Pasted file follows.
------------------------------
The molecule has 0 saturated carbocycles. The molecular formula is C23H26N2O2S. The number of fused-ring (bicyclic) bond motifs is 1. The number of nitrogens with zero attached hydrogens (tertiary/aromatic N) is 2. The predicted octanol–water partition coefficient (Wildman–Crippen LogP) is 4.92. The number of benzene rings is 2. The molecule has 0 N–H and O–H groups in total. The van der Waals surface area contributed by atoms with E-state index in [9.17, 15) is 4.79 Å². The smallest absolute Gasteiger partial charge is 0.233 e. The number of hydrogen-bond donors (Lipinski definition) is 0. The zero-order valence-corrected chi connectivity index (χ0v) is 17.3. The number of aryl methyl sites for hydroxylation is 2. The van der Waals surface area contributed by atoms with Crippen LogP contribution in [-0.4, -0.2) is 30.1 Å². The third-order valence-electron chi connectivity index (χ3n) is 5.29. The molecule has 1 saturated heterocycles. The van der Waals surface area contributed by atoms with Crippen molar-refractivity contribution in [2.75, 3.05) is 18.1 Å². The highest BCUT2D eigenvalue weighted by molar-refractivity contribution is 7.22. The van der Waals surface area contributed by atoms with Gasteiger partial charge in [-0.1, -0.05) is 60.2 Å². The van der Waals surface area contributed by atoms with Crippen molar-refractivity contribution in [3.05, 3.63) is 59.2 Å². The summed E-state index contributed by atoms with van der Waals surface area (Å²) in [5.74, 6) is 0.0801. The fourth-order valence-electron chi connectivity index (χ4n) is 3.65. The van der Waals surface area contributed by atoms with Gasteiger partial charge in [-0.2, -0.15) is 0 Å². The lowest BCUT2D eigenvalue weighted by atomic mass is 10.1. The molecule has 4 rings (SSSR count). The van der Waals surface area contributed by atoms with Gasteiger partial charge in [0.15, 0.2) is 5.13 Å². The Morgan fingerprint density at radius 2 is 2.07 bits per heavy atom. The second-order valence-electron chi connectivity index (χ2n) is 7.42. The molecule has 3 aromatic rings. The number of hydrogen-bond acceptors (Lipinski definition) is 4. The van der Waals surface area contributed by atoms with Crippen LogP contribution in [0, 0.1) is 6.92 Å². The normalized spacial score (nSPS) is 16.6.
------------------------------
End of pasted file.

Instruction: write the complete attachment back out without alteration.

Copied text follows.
The molecule has 0 saturated carbocycles. The molecular formula is C23H26N2O2S. The number of fused-ring (bicyclic) bond motifs is 1. The number of nitrogens with zero attached hydrogens (tertiary/aromatic N) is 2. The predicted octanol–water partition coefficient (Wildman–Crippen LogP) is 4.92. The number of benzene rings is 2. The molecule has 0 N–H and O–H groups in total. The van der Waals surface area contributed by atoms with E-state index in [9.17, 15) is 4.79 Å². The smallest absolute Gasteiger partial charge is 0.233 e. The number of hydrogen-bond donors (Lipinski definition) is 0. The zero-order valence-corrected chi connectivity index (χ0v) is 17.3. The number of aryl methyl sites for hydroxylation is 2. The van der Waals surface area contributed by atoms with Crippen LogP contribution in [-0.4, -0.2) is 30.1 Å². The third-order valence-electron chi connectivity index (χ3n) is 5.29. The molecule has 1 saturated heterocycles. The van der Waals surface area contributed by atoms with Crippen molar-refractivity contribution in [2.75, 3.05) is 18.1 Å². The highest BCUT2D eigenvalue weighted by molar-refractivity contribution is 7.22. The van der Waals surface area contributed by atoms with Gasteiger partial charge in [-0.1, -0.05) is 60.2 Å². The van der Waals surface area contributed by atoms with Crippen molar-refractivity contribution in [3.05, 3.63) is 59.2 Å². The summed E-state index contributed by atoms with van der Waals surface area (Å²) in [5.74, 6) is 0.0801. The fourth-order valence-electron chi connectivity index (χ4n) is 3.65. The van der Waals surface area contributed by atoms with Gasteiger partial charge in [-0.2, -0.15) is 0 Å². The lowest BCUT2D eigenvalue weighted by atomic mass is 10.1. The molecule has 4 rings (SSSR count). The van der Waals surface area contributed by atoms with Gasteiger partial charge in [0.15, 0.2) is 5.13 Å². The Morgan fingerprint density at radius 2 is 2.07 bits per heavy atom. The second-order valence-electron chi connectivity index (χ2n) is 7.42. The molecule has 3 aromatic rings. The number of hydrogen-bond acceptors (Lipinski definition) is 4. The van der Waals surface area contributed by atoms with Crippen LogP contribution in [0, 0.1) is 6.92 Å². The normalized spacial score (nSPS) is 16.6.